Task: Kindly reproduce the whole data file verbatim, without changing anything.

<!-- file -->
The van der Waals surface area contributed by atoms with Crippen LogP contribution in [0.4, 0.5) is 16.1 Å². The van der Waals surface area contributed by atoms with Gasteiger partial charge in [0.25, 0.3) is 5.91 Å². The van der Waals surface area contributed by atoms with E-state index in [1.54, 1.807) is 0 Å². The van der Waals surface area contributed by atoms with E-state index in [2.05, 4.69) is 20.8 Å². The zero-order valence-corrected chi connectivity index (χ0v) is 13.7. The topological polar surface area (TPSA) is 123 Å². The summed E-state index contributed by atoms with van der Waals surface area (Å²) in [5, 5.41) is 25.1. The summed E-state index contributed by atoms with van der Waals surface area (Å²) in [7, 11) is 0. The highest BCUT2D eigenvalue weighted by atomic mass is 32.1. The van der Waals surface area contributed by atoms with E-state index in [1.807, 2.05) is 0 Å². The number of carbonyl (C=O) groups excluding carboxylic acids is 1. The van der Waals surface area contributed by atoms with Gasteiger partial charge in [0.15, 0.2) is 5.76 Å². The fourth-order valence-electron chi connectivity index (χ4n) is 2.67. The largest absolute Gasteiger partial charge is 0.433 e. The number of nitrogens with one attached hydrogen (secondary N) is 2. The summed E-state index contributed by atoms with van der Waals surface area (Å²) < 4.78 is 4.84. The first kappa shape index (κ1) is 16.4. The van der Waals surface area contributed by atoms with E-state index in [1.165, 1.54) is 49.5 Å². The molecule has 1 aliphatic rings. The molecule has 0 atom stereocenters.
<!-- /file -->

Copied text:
The van der Waals surface area contributed by atoms with Crippen LogP contribution in [0.4, 0.5) is 16.1 Å². The van der Waals surface area contributed by atoms with Gasteiger partial charge in [0.25, 0.3) is 5.91 Å². The van der Waals surface area contributed by atoms with E-state index in [1.54, 1.807) is 0 Å². The van der Waals surface area contributed by atoms with E-state index in [2.05, 4.69) is 20.8 Å². The zero-order valence-corrected chi connectivity index (χ0v) is 13.7. The topological polar surface area (TPSA) is 123 Å². The summed E-state index contributed by atoms with van der Waals surface area (Å²) in [5, 5.41) is 25.1. The summed E-state index contributed by atoms with van der Waals surface area (Å²) in [7, 11) is 0. The highest BCUT2D eigenvalue weighted by atomic mass is 32.1. The van der Waals surface area contributed by atoms with E-state index in [1.807, 2.05) is 0 Å². The number of carbonyl (C=O) groups excluding carboxylic acids is 1. The van der Waals surface area contributed by atoms with Gasteiger partial charge in [0.15, 0.2) is 5.76 Å². The fourth-order valence-electron chi connectivity index (χ4n) is 2.67. The largest absolute Gasteiger partial charge is 0.433 e. The number of nitrogens with one attached hydrogen (secondary N) is 2. The summed E-state index contributed by atoms with van der Waals surface area (Å²) < 4.78 is 4.84. The first kappa shape index (κ1) is 16.4. The van der Waals surface area contributed by atoms with E-state index in [1.165, 1.54) is 49.5 Å². The molecule has 1 aliphatic rings. The molecule has 0 atom stereocenters.